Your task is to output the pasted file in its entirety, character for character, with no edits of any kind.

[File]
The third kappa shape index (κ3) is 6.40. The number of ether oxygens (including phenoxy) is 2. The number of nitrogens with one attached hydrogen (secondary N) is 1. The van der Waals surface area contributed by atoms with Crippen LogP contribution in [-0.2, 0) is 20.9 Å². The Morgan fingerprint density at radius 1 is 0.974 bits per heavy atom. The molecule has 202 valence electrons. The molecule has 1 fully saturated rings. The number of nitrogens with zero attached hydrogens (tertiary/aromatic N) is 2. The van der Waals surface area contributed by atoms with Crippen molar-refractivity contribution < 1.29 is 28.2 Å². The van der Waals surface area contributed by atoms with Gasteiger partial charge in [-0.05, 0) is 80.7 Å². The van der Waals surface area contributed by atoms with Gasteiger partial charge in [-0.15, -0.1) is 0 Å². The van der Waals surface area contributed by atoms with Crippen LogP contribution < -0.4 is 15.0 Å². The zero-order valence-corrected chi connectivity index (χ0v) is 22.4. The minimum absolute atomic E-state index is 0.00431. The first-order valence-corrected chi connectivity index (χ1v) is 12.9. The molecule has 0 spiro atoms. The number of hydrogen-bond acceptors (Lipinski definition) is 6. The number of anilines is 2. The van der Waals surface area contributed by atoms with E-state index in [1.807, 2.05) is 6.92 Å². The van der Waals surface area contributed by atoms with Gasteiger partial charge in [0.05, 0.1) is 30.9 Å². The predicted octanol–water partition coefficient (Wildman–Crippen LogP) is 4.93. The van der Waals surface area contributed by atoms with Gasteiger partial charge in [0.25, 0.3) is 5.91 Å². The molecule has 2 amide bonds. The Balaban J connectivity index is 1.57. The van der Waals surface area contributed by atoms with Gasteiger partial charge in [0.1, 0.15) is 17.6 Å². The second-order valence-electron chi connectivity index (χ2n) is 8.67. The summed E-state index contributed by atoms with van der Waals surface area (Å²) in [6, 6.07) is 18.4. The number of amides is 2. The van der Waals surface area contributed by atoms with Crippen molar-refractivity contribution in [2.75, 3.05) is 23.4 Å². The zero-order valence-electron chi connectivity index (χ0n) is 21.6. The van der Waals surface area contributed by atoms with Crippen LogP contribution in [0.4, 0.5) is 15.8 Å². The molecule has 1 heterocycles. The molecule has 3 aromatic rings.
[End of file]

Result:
The third kappa shape index (κ3) is 6.40. The number of ether oxygens (including phenoxy) is 2. The number of nitrogens with one attached hydrogen (secondary N) is 1. The van der Waals surface area contributed by atoms with Crippen LogP contribution in [-0.2, 0) is 20.9 Å². The Morgan fingerprint density at radius 1 is 0.974 bits per heavy atom. The molecule has 202 valence electrons. The molecule has 1 fully saturated rings. The number of nitrogens with zero attached hydrogens (tertiary/aromatic N) is 2. The van der Waals surface area contributed by atoms with Crippen molar-refractivity contribution < 1.29 is 28.2 Å². The van der Waals surface area contributed by atoms with Gasteiger partial charge in [-0.05, 0) is 80.7 Å². The van der Waals surface area contributed by atoms with Gasteiger partial charge in [-0.15, -0.1) is 0 Å². The van der Waals surface area contributed by atoms with Crippen LogP contribution < -0.4 is 15.0 Å². The zero-order valence-corrected chi connectivity index (χ0v) is 22.4. The minimum absolute atomic E-state index is 0.00431. The first-order valence-corrected chi connectivity index (χ1v) is 12.9. The molecule has 0 spiro atoms. The number of hydrogen-bond acceptors (Lipinski definition) is 6. The number of anilines is 2. The van der Waals surface area contributed by atoms with E-state index in [1.807, 2.05) is 6.92 Å². The van der Waals surface area contributed by atoms with Gasteiger partial charge in [0.05, 0.1) is 30.9 Å². The predicted octanol–water partition coefficient (Wildman–Crippen LogP) is 4.93. The van der Waals surface area contributed by atoms with Gasteiger partial charge in [0.25, 0.3) is 5.91 Å². The molecule has 2 amide bonds. The Balaban J connectivity index is 1.57. The van der Waals surface area contributed by atoms with Gasteiger partial charge in [0.1, 0.15) is 17.6 Å². The second-order valence-electron chi connectivity index (χ2n) is 8.67. The summed E-state index contributed by atoms with van der Waals surface area (Å²) in [6, 6.07) is 18.4. The number of amides is 2. The van der Waals surface area contributed by atoms with Crippen molar-refractivity contribution in [2.75, 3.05) is 23.4 Å². The zero-order valence-electron chi connectivity index (χ0n) is 21.6. The van der Waals surface area contributed by atoms with Crippen LogP contribution in [0.4, 0.5) is 15.8 Å². The molecule has 1 heterocycles. The molecule has 3 aromatic rings.